The world has long known that dogs have a much more sensitive sense of smell than humans. People found that highly trained canines are incredibly useful for sniffing out everything from bombs and drugs to lost little children. Researchers in Great Britain are now working on a way to train dogs to sniff out prostate cancer.
As it turns out, prostate cancer cells release organic compounds when they divide. These compounds can be picked up by a dog’s sensitive nose. In hopes of showing just how useful canines can be in helping detect prostate cancer, scientists at Milton Keynes University Hospital trained dogs to detect these compounds. Initial tests have shown that the dogs were able to detect the disease in 93 percent of the cases they were presented with.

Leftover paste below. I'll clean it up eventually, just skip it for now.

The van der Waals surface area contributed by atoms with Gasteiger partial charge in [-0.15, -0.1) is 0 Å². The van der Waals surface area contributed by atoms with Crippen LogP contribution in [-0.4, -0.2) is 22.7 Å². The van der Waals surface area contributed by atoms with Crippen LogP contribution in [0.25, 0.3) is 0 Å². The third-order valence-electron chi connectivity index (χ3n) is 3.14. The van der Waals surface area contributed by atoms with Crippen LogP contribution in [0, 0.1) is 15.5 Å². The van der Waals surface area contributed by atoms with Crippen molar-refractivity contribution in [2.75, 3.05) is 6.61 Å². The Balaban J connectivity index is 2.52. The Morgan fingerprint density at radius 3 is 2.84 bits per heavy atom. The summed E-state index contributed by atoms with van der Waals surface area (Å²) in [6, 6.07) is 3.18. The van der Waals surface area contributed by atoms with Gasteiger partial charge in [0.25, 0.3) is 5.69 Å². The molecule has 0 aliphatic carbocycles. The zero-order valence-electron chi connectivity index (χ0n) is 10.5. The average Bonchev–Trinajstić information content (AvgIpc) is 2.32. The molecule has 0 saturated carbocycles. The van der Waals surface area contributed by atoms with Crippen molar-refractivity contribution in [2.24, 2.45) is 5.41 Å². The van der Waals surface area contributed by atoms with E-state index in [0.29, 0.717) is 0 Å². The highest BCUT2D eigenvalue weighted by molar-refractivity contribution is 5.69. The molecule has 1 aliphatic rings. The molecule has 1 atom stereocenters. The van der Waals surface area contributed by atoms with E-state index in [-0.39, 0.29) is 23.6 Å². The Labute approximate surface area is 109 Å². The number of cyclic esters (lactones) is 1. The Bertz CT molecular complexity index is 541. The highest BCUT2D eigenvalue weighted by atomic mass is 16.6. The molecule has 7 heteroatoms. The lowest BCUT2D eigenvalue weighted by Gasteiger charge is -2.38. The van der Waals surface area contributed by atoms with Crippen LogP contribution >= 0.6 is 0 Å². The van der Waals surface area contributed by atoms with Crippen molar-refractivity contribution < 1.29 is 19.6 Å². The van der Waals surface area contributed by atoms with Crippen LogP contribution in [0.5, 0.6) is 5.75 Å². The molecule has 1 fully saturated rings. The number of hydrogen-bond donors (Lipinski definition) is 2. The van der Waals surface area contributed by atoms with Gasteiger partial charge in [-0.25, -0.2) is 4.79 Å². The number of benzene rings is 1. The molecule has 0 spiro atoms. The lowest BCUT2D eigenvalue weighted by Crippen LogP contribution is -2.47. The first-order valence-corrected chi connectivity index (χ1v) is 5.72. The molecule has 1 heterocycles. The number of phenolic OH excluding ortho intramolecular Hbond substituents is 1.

The dog-sniffing tests are being conducted as a possible way to replace the current Prostate-Specific Antigen test. The PSA is useful and important in some cases, but it’s known to produce a lot of false positives. These, in turn, can prompt men to undergo invasive tests that may not always be 100 percent necessary.
Dogs, however, require about six months to train. Once they are trained, they can easily indicate when a sample from a patient contains cancer cells. The test, researchers say, is accurate, fast and cheaper than standard PSA testing.
While much more research needs to be completed for dog testing to replace PSA testing, researchers believe they are on the right track. The hope is eventually to create an electronic “nose,” similar to a dog’s that can be used in a lab to detect cancer cells.
Prostate cancer strikes an estimated 220,000 American men each year. Some 30,000 men in America will die from the disease each year. Early detection is critical for keep potentially life-saving treatment options open for those who are diagnosed with the disease. Men who are at risk for prostate cancer are urged to speak with their healthcare providers.